Ex Astris Scientia
  Home  Info  Starships  Fleet Yards  Treknology  Episodes  Database  Fandom  Community    Classical Music   FAQ   Site Map 
 

Star Trek Voyager (VOY) Season 2 Guest Reviews

Season 1 - Season 2 - Season 3 - Season 4 - Season 5 - Season 6 - Season 7

 

The 37's Stardate 48975.1: Synopsis in main VOY listing

I'm not sure why the ratings are so high or why there's so much hype over this particular episode. Yep, it's a gem in the early seasons of Voyager and probably is up there with the best, but I don't think it's worthy of the high ratings. Yes, it's a very interesting story, the idea of Earhart and her crew and others abducted and taken across the galaxy for the purposes of breeding slave labour somehow by a powerful race. Their descendants rising up to revel and then forming their own human civilisation, Janeway wondering how the crew would react when given the option to stay behind. It posed questions and delivered for the most part.
I didn't like the initial reaction of the 37s, the drunkard pulling a gun and holding Janeway hostage was cliché and it's irritating when people from the past are depicted in such an ignorant and arrogant way. The human cities not being shown was also a pain, but I'm thinking the impressive sequence of Voyager 'landing' on the planet took up most of the budget. And the fact that no crew decide to stay was strange, you'd think even SOME Maquis might have decided to stay on the planet than remain onboard a Starfleet ship for potentially the rest of their lives. For all the hypotheticals brought up by Chakotay, Kim and Torres about staying, it was a bit cheesy that no one in the end decided to remain behind.
Still, great episode, if not a little flawed in my opinion.
Remarkable scene: Voyager landing on the planet's surface.
Remarkable fact: For landing on a planet, Condition 'Blue' is called.
Rating: 7 (Cameron)

Initiations Stardate 49005.3: Synopsis in main VOY listing

More simple plot recycling here, shuttle crasher Chuckles is taken captive by the Kazon after a young Kazon male attempting to earn his name attacks his ship, fails, and both are captured. Both escape given the youth is now disgraced and stranded on the same desert planet we've seen for nearly 50 years of TV Trek.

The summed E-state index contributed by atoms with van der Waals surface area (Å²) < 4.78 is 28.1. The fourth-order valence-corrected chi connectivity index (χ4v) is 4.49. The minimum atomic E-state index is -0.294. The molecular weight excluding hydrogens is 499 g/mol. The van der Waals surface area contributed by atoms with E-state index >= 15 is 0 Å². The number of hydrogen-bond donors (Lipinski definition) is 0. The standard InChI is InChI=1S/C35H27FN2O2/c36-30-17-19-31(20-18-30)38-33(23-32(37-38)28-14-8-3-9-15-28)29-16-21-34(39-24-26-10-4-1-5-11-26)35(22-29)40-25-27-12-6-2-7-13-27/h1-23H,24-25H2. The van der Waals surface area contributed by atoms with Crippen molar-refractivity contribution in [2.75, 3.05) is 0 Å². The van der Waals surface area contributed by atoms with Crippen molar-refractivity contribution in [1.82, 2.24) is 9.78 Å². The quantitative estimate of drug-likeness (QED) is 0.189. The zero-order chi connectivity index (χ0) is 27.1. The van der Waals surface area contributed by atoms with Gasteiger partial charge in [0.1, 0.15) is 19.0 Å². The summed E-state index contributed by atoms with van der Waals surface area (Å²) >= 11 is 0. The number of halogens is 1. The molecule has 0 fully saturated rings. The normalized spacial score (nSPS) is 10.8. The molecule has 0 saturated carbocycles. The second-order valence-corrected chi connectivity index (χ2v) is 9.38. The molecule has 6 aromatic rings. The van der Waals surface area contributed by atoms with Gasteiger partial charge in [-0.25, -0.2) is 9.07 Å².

At first you'd think there maybe a little character development from Chakotay, and we do get that later on as he talks about his values and ideals to the young Kar (played by the worlds oldest young guy, Aron Eisenberg (aka Nog from DS9), but the episode opens with him taking a stupid and dangerous pilgrimage to honour his dead father. I half expected from then on once he and Kar were paired together for your typical male bonding/father son nonsense. Maybe we got that in one sense considering both don't get along, but it's another case of angry alien and pacifist Starfleet officer working to survive on the desert planet/Kazon training ground, so the usual dis-pleasantries are dished out, there's mutual distrust and in the end a sort of happy resolution. Not a great deal happens though, the pair wind up in a cave, Kar pouts about being dishonoured, Chakotay talks of how he values Starfleet and the uniform (umm, a Maquis is saying this, what?), and in the end a ruse is formulated so both can get what they want, with Kar killing Chakotay who'll then get resurrected in sickbay, but a Kazon party on the surface find the pair, and in the end Kar kills the highest ranking officer, promoting the second in command in essence, earning his name, which was a pretty brutal, but surprising twist in light of every other cliché in this episode.
Aron Eisenberg is, adequate. Nothing from this role couldn't have been done any better or worse than a million other late teen actors, but it's always nice to see the Star Trek alumni branch out into other series. I liked Robert Beltran here despite the contrived Native American stuff, I wonder if the ritual he performs in the episode in regards to his father is even real, aside from that I liked when he spoke of how he appreciates his the name bestowed upon him, countering Kar's desperation to earn his. But the episode really goes nowhere and offers nothing. And as many other's have said before, the Kazon are really just poor Klingon rip-offs. At least the Vidiians were a little more original.
In the end I didn't find the episode to be worthless, just dull and uninspired. Maybe a tiny insight in Kazon culture was glimpsed, but when it's barely different from Klingon culture, what was there point?
Shuttlecraft lost: 1, destroyed after being fired upon by a Kazon ship.
Remarkable fact: The Kazon overthrew the Trabe, a race that enslaved them 26 years prior to this episode.
Remarkable continuity: The aforementioned Trabe will reappear later in Season 2's "Alliances".
Rating: 2 (Cameron)

Projections Stardate 48892.1: Synopsis in main VOY listing